Seeds and Nutrition in Jam and Preserves
Quite often people ask if LunaGrown Jam’s contain the seeds or skins of the fruits used. The answer is always Yes, whenever possible.
Realizing that some need to avoid seeds due to diverticulitis, and others may have ill fitting dentures which can be troublesome. To these folks we offer a variety which does not contain seeds such as Apple, Mango or other stone fruit varieties.
LunaGrown utilizes the seeds and the skins as part of the cooking process. This helps to retain nutritional value and keep our jam high in natural fiber. Both are important for a healthy diet.
From our perspective, seedless raspberry jam is nothing more than jelly.
Apple: The skins of apples are a good source of vitamin A but are extremely high vitamin C. As much as 50% of the vitamin C in the fruit can be found in the skin. The skin also contains fiber, antioxidants, and quercetin, a flavonoid that is purported to have anti-inflammatory properties. Apple seeds, on the other hand, contain amygdalin, a molecule which produces cyanide once ingested.
Apricot: Apricot skins are good sources of vitamin C and beta-carotene.Their seeds, though, are similar in properties to apples.
Blackberry: Blackberry seeds are good sources of omega-3 oils, protein, fiber, and antioxidants.
Blueberry: Blueberry skins may well be the most valuable nutrient the fruit has to offer. The pigments in blueberries are powerful antioxidants. They have been determined to be a much-heralded chemical warrior against heart disease and also cancer. Blueberries actually have the highest antioxidant capacity because of their large anthocyanin concentration.
Cherry: Consumption of cherries including the skin has proven to be effective against chronic, painful episodes of gout, arthritis, fibromyalgia (painful muscle condition) and sports injuries.
Kiwi: Kiwi seeds have always generally been considered edible. They are great sources of vitamin E and omega-3 fatty acids. The skin contains flavonoids and insoluble fiber.
Lemon: Lemon peels are edible but non-organic ones are often waxed prior to shipping to protect the fruit from bruising. Just underneath the peel is the pith which is white in color. The pith is extremely high in vitamin C and contains vitamin B6 and fiber, too. Trace amounts of salicylic acid (the main ingredient in aspirin) are found in lemon seeds.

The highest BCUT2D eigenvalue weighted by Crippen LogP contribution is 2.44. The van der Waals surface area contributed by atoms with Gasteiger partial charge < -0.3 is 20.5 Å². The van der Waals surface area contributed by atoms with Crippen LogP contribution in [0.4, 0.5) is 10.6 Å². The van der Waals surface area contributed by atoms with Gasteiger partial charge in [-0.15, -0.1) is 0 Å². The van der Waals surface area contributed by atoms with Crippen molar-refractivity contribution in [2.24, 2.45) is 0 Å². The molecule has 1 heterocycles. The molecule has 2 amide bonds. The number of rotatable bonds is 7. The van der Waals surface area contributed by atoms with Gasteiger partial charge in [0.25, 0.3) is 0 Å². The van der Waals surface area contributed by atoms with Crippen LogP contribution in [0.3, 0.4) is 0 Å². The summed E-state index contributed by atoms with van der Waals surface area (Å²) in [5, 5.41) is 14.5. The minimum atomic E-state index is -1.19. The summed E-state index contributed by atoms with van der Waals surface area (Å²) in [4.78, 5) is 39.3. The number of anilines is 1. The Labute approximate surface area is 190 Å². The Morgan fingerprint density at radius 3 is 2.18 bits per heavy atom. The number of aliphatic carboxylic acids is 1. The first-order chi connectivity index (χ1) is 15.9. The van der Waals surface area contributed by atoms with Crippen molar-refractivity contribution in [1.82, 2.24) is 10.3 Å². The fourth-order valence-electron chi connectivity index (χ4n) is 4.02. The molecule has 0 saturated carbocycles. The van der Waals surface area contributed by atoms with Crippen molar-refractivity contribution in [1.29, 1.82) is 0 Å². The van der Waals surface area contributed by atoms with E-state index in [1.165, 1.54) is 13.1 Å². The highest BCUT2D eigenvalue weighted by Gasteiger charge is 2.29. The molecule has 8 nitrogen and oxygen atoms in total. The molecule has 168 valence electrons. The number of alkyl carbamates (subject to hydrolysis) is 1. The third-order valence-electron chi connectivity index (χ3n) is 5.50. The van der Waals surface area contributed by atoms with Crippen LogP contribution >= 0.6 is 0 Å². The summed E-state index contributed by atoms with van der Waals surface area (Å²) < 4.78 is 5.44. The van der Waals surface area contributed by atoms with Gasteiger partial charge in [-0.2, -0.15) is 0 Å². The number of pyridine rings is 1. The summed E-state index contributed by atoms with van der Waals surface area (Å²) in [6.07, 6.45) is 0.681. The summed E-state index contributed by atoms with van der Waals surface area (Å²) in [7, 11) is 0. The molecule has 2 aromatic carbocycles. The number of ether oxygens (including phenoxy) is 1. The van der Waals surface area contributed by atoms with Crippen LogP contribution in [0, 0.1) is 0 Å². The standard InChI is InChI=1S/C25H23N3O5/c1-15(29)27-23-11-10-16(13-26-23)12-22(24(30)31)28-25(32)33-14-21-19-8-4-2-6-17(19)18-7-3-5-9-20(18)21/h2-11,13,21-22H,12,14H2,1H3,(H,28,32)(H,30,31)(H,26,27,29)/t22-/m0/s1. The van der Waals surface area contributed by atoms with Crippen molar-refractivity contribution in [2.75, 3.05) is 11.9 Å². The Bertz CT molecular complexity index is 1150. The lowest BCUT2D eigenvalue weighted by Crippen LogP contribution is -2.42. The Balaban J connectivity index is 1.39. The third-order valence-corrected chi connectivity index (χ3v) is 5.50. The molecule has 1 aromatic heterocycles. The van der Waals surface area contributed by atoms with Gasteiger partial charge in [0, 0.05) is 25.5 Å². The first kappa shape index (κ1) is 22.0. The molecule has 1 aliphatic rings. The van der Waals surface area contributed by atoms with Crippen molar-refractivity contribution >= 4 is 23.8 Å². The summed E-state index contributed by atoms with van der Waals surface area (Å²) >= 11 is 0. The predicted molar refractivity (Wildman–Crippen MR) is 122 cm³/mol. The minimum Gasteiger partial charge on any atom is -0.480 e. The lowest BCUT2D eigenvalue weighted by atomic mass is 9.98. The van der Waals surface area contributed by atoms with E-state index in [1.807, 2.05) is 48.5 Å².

Lime: The lime is similar to lemon in terms of the nutritive properties of its peel and seeds.
Orange: Only trace amounts of anti-fungal properties and vitamin B-17, a cancer fighter, have been discovered in orange seeds. There is, however, as much vitamin C in its pith as the rest of the fruit, as well as fiber, pectin, bioflavonoids, and antioxidants.
Peach: The peach pit contains amygdalin, just as apples do. It’s probably best to avoid it. The skin, though, is very nutritious, containing vitamins A and C, as well as antioxidants.
Pear: There are numerous pear varieties in the United States. The seeds in this pear have similar properties to the apple seed. The skin is a good source of vitamin C and chlorogenic acid, an important antioxidant.
Pineapple: The healthiest part of a pineapple is its core which is loaded with bromelain, an enzyme which acts as a natural anti-inflammatory. Vitamin C, fiber, manganese, and copper can all be found in the core as well. Pineapple skin is also nutritious, containing vitamin C and bromelain.
Plum: Plum skins contain fiber, vitamin C, beta-carotene, and antioxidants. The seed or pit, however, contains the same properties as apple seeds.
Raspberry: The antioxidants in raspberry seeds may lower levels of cholesterol to promote the health of blood vessels and reduce the risk of coronary artery disease.
Strawberry: Strawberry “seeds” are actually tiny fruits, themselves, and are fairly good sources of fiber.
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